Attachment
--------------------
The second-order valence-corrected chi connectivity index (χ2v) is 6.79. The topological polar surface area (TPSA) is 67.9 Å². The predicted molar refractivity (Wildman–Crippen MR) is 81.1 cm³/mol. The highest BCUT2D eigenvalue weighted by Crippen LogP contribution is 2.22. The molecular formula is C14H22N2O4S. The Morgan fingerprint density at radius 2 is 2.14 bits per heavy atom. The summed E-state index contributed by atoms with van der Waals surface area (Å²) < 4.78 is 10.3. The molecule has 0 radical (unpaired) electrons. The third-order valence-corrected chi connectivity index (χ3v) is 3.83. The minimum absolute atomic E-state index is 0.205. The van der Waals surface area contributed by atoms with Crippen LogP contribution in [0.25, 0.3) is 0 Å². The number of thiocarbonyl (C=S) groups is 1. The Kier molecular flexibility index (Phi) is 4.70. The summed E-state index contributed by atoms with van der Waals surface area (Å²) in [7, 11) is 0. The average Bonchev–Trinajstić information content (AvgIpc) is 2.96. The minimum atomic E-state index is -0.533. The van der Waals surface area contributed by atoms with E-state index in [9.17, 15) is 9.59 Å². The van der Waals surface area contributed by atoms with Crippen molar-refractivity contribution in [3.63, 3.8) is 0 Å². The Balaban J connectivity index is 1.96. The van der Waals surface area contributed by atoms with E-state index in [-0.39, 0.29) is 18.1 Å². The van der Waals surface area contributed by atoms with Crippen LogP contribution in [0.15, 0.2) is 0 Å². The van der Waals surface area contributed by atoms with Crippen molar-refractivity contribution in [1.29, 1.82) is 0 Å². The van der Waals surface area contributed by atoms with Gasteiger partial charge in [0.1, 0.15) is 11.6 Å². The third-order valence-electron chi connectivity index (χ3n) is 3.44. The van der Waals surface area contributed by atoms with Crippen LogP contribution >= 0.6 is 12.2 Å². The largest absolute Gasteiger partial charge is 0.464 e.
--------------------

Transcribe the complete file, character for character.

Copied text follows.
The second-order valence-corrected chi connectivity index (χ2v) is 6.79. The topological polar surface area (TPSA) is 67.9 Å². The predicted molar refractivity (Wildman–Crippen MR) is 81.1 cm³/mol. The highest BCUT2D eigenvalue weighted by Crippen LogP contribution is 2.22. The molecular formula is C14H22N2O4S. The Morgan fingerprint density at radius 2 is 2.14 bits per heavy atom. The summed E-state index contributed by atoms with van der Waals surface area (Å²) < 4.78 is 10.3. The molecule has 0 radical (unpaired) electrons. The third-order valence-corrected chi connectivity index (χ3v) is 3.83. The minimum absolute atomic E-state index is 0.205. The van der Waals surface area contributed by atoms with Crippen LogP contribution in [0.25, 0.3) is 0 Å². The number of thiocarbonyl (C=S) groups is 1. The Kier molecular flexibility index (Phi) is 4.70. The summed E-state index contributed by atoms with van der Waals surface area (Å²) in [7, 11) is 0. The average Bonchev–Trinajstić information content (AvgIpc) is 2.96. The minimum atomic E-state index is -0.533. The van der Waals surface area contributed by atoms with E-state index in [9.17, 15) is 9.59 Å². The van der Waals surface area contributed by atoms with Crippen molar-refractivity contribution in [3.63, 3.8) is 0 Å². The Balaban J connectivity index is 1.96. The van der Waals surface area contributed by atoms with E-state index in [-0.39, 0.29) is 18.1 Å². The van der Waals surface area contributed by atoms with Crippen LogP contribution in [0.15, 0.2) is 0 Å². The van der Waals surface area contributed by atoms with Crippen molar-refractivity contribution in [1.29, 1.82) is 0 Å². The van der Waals surface area contributed by atoms with Gasteiger partial charge in [0.1, 0.15) is 11.6 Å². The third-order valence-electron chi connectivity index (χ3n) is 3.44. The van der Waals surface area contributed by atoms with Crippen LogP contribution >= 0.6 is 12.2 Å². The largest absolute Gasteiger partial charge is 0.464 e.